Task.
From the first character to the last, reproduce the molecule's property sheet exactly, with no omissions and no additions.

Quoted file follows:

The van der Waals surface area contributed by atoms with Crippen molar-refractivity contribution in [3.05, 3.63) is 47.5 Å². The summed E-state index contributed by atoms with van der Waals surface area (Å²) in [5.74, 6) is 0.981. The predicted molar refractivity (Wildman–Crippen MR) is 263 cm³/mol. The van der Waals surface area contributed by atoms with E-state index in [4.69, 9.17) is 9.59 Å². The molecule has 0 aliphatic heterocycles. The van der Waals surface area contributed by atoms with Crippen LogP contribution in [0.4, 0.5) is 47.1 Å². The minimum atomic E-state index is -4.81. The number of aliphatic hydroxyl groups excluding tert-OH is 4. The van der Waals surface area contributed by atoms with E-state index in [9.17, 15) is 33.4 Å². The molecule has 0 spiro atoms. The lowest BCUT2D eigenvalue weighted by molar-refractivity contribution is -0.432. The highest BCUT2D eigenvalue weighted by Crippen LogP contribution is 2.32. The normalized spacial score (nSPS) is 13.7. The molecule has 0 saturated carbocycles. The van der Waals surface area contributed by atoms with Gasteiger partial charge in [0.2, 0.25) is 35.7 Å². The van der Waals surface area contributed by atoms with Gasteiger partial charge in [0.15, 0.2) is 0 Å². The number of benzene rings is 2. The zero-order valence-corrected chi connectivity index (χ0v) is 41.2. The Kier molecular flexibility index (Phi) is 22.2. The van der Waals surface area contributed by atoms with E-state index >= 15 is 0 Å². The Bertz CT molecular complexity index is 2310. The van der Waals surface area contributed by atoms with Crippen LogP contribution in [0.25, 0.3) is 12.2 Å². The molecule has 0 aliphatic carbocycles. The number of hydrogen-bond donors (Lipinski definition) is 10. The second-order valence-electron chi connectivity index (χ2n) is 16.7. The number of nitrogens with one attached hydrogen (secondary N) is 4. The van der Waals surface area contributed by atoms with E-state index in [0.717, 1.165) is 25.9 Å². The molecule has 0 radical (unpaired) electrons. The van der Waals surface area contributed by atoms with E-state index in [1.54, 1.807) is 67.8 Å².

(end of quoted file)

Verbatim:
The van der Waals surface area contributed by atoms with Crippen molar-refractivity contribution in [3.05, 3.63) is 47.5 Å². The summed E-state index contributed by atoms with van der Waals surface area (Å²) in [5.74, 6) is 0.981. The predicted molar refractivity (Wildman–Crippen MR) is 263 cm³/mol. The van der Waals surface area contributed by atoms with E-state index in [4.69, 9.17) is 9.59 Å². The molecule has 0 aliphatic heterocycles. The van der Waals surface area contributed by atoms with Crippen LogP contribution in [0.4, 0.5) is 47.1 Å². The minimum atomic E-state index is -4.81. The number of aliphatic hydroxyl groups excluding tert-OH is 4. The van der Waals surface area contributed by atoms with E-state index in [9.17, 15) is 33.4 Å². The molecule has 0 spiro atoms. The lowest BCUT2D eigenvalue weighted by molar-refractivity contribution is -0.432. The highest BCUT2D eigenvalue weighted by Crippen LogP contribution is 2.32. The normalized spacial score (nSPS) is 13.7. The molecule has 0 saturated carbocycles. The van der Waals surface area contributed by atoms with Gasteiger partial charge in [0.2, 0.25) is 35.7 Å². The van der Waals surface area contributed by atoms with Gasteiger partial charge in [0.15, 0.2) is 0 Å². The number of benzene rings is 2. The zero-order valence-corrected chi connectivity index (χ0v) is 41.2. The Kier molecular flexibility index (Phi) is 22.2. The van der Waals surface area contributed by atoms with E-state index >= 15 is 0 Å². The Bertz CT molecular complexity index is 2310. The van der Waals surface area contributed by atoms with Crippen LogP contribution in [0.25, 0.3) is 12.2 Å². The molecule has 0 aliphatic carbocycles. The number of hydrogen-bond donors (Lipinski definition) is 10. The second-order valence-electron chi connectivity index (χ2n) is 16.7. The number of nitrogens with one attached hydrogen (secondary N) is 4. The van der Waals surface area contributed by atoms with E-state index in [0.717, 1.165) is 25.9 Å². The molecule has 0 radical (unpaired) electrons. The van der Waals surface area contributed by atoms with E-state index in [1.54, 1.807) is 67.8 Å².